Analysts reborn as hunters and hosts

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Analysts reborn as hunters and hosts


Kim Mi-yeon, an “education analyst” at Eugene Investment & Securities, gives a lecture on preparing for college admissions to parents in Seoul on June 26. Analysts like Kim are differentiating themselves by approaching potential investors directly, rather than the other way around. Provided by the company

Traditionally, analysts at securities firms are frantically analyzing industries and hammering out reports on market outlooks to keep investors up to scratch, but as more securities firms saturate the local market, these busy bees are striving to differentiate themselves by approaching potential investors directly.

Industry insiders say securities firms that are scrambling to stay afloat due to the decelerating economy are bolstering the trend by encouraging their analysts to come up with creative strategies to expand their customer bases.


The beauty of sharing

This was demonstrated one recent afternoon when an expert on education was giving parents in Ulsan tips about their children’s college admissions.

“My son is in seventh grade, but would sending him overseas for a year to study help him get into a foreign-language high school. And later, will he be able to gain admission to a prestigious university in Korea?” one parent asked.

It has now become common at so-called college-prep seminars to see parents busily scribbling down notes while a securities analyst on the education beat pours forth their advice from the podium. Not so long ago, that job would have been taken by a private academy teacher or owner.

“Parents should put more of a priority on helping their kids get on the right career track by studying what motivates them,” said Kim Mi-yeon, an education analyst at Eugene Investment & Securities.

The two-week series of seminars that started towards the end of last month was free of charge and targeted parents in Seoul, Busan, Gwangju and Ulsan. The response was positive and 1,000 parents attended, the company said.

Eugune said it is not common for securities firms to host such a grand-scale series of seminars on the college admission process, but it plans to repeat the exercise next year.

“It’s a win-win situation,” said Kim Sun-young, a publicist at Eugene. “Analysts get a chance to add to their portfolio, and securities firms raise their brand awareness and attract new customers, who can benefit from accurate, unbiased and fresh education tips from experts.”

Choi Chan-seok, an IT analyst at KTB Investment & Securities, said his magic formula is to test all of the new games on mobile devices during commuting hours and at weekends before they hit the shelves. He even completed the notoriously difficult Diablo III, an action role-playing game by Blizzard Entertainment that has sold off the charts in Korea.

“My colleague, who never plays computer games, fell in love with a title by Come2Us called Tiny Farm after he got smartphone,” Choi said. “I also tried it, and it was very fun. A title’s success on the mobile-gaming platform really depends on whether its rules are easy to understand for both male and female gamers. Basically, it needs to be fairly easy to play. So after demo-ing this game, I figured it could be a hit [and the company was therefore worth investing in].”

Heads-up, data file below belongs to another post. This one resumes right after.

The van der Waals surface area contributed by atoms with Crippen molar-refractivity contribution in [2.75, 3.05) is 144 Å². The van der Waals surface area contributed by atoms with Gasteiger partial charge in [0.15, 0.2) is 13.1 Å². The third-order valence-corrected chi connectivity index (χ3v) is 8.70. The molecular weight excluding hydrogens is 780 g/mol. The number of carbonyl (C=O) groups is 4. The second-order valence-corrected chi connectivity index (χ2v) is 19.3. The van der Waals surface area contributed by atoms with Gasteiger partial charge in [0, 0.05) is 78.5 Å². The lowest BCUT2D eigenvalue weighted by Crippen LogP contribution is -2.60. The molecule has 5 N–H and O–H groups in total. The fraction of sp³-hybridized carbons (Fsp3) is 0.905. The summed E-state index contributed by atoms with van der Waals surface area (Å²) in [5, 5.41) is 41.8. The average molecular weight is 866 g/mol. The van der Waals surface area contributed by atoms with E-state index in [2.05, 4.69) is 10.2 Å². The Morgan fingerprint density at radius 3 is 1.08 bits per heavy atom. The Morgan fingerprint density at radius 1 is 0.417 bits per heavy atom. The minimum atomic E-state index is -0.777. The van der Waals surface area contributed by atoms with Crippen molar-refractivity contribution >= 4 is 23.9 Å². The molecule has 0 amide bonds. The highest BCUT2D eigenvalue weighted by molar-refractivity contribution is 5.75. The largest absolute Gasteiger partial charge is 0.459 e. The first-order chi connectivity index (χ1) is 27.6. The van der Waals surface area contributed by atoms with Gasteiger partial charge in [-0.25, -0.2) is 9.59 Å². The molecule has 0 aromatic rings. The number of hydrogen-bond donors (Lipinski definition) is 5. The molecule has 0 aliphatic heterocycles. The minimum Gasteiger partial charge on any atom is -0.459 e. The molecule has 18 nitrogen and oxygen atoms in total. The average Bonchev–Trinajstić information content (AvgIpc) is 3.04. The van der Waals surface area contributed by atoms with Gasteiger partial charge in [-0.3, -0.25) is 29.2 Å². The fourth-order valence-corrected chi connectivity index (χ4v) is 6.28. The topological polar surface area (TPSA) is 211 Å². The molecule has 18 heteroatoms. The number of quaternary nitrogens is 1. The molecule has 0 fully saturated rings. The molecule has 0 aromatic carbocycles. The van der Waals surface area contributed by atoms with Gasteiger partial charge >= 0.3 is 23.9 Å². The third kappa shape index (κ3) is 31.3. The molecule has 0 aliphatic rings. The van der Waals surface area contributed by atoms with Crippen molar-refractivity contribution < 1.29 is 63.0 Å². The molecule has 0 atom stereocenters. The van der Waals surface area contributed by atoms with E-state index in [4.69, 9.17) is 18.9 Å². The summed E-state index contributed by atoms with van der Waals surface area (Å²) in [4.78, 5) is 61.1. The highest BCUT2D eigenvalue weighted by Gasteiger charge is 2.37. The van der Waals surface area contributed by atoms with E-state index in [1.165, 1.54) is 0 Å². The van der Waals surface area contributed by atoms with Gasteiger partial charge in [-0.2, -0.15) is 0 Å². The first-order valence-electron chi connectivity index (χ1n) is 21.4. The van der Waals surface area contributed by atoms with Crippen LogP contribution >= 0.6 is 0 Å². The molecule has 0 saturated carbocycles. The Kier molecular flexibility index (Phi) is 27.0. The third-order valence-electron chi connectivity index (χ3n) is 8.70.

In a report penned in May, Choi gave the game developer a bright outlook. Shares of the company surged to 44,000 won ($38) this week, after hovering at around 25,000 won in May.

“Traditionally, analysts analyzed stocks and trends that the market was already aware of, but now they’re looking harder for hidden gems to lure new investors,” said an industry source.

Seeking beta testers

Joseph Chung, an IT analyst at Woori Investment & Securities, said he reaches out to people who beta-test new titles to get the first and fastest reviews on the market.

Previously, he conducted online surveys of Internet and mobile gamers’ thoughts on new titles on his reports because it was hard to have face-to-face meetings with beta testers, who usually keep a low profile. This time round, however, Chung managed to get in direct contact with a number of testers who had played NC Soft’s Blade & Soul before it came out.

“Games are like movies in the sense that not all movies can be successful at the box office, even if they are interesting,” Chung said. “In order to provide accurate information, analysts need to be able to better quantify what’s happening in the industry. Surveys are often the best method, as they can use these to predict the fate of new games.”

Jeong Yu-seok, who specializes in small capital firms at Kyobo Securities, said analysts should also play a traditional editor’s role when crafting their market reports, jazzing up their headlines and generally perking up the copy to catch investors’ eyes.

Jeong created a buzz in February when he released a report titled “Revealing the x-files of YG Entertainment artists,” which calculated the company’s estimated sales for 2012.

He recently wrote a report explaining “the relationship between stocks and casinos: Why do people like to gamble at casinos?”

“We’re now in an era where analysts must pick topics that investors have an appetite for, and write catchy headlines to draw their interest,” said Jeong.

By Kim Mi-ju []

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